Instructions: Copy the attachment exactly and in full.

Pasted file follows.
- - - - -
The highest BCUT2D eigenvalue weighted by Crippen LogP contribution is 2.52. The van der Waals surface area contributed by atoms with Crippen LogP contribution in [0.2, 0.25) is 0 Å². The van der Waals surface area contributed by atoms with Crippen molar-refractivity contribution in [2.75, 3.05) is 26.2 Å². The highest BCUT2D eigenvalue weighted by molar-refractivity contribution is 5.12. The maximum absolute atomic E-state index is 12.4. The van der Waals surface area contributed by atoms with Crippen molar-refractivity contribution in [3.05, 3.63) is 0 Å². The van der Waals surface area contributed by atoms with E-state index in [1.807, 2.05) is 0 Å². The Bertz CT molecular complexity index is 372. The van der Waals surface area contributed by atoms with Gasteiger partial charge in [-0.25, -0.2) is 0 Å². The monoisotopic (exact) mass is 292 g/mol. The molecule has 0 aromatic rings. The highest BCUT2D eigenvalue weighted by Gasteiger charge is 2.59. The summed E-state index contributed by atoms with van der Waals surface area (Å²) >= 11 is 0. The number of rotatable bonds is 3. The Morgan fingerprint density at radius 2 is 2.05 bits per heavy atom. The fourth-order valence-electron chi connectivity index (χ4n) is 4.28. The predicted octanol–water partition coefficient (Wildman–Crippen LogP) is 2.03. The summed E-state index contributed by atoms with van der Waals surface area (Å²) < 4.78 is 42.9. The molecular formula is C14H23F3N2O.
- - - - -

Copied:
The highest BCUT2D eigenvalue weighted by Crippen LogP contribution is 2.52. The van der Waals surface area contributed by atoms with Crippen LogP contribution in [0.2, 0.25) is 0 Å². The van der Waals surface area contributed by atoms with Crippen molar-refractivity contribution in [2.75, 3.05) is 26.2 Å². The highest BCUT2D eigenvalue weighted by molar-refractivity contribution is 5.12. The maximum absolute atomic E-state index is 12.4. The van der Waals surface area contributed by atoms with Crippen molar-refractivity contribution in [3.05, 3.63) is 0 Å². The van der Waals surface area contributed by atoms with E-state index in [1.807, 2.05) is 0 Å². The Bertz CT molecular complexity index is 372. The van der Waals surface area contributed by atoms with Gasteiger partial charge in [-0.25, -0.2) is 0 Å². The monoisotopic (exact) mass is 292 g/mol. The molecule has 0 aromatic rings. The highest BCUT2D eigenvalue weighted by Gasteiger charge is 2.59. The summed E-state index contributed by atoms with van der Waals surface area (Å²) >= 11 is 0. The number of rotatable bonds is 3. The Morgan fingerprint density at radius 2 is 2.05 bits per heavy atom. The fourth-order valence-electron chi connectivity index (χ4n) is 4.28. The predicted octanol–water partition coefficient (Wildman–Crippen LogP) is 2.03. The summed E-state index contributed by atoms with van der Waals surface area (Å²) < 4.78 is 42.9. The molecular formula is C14H23F3N2O.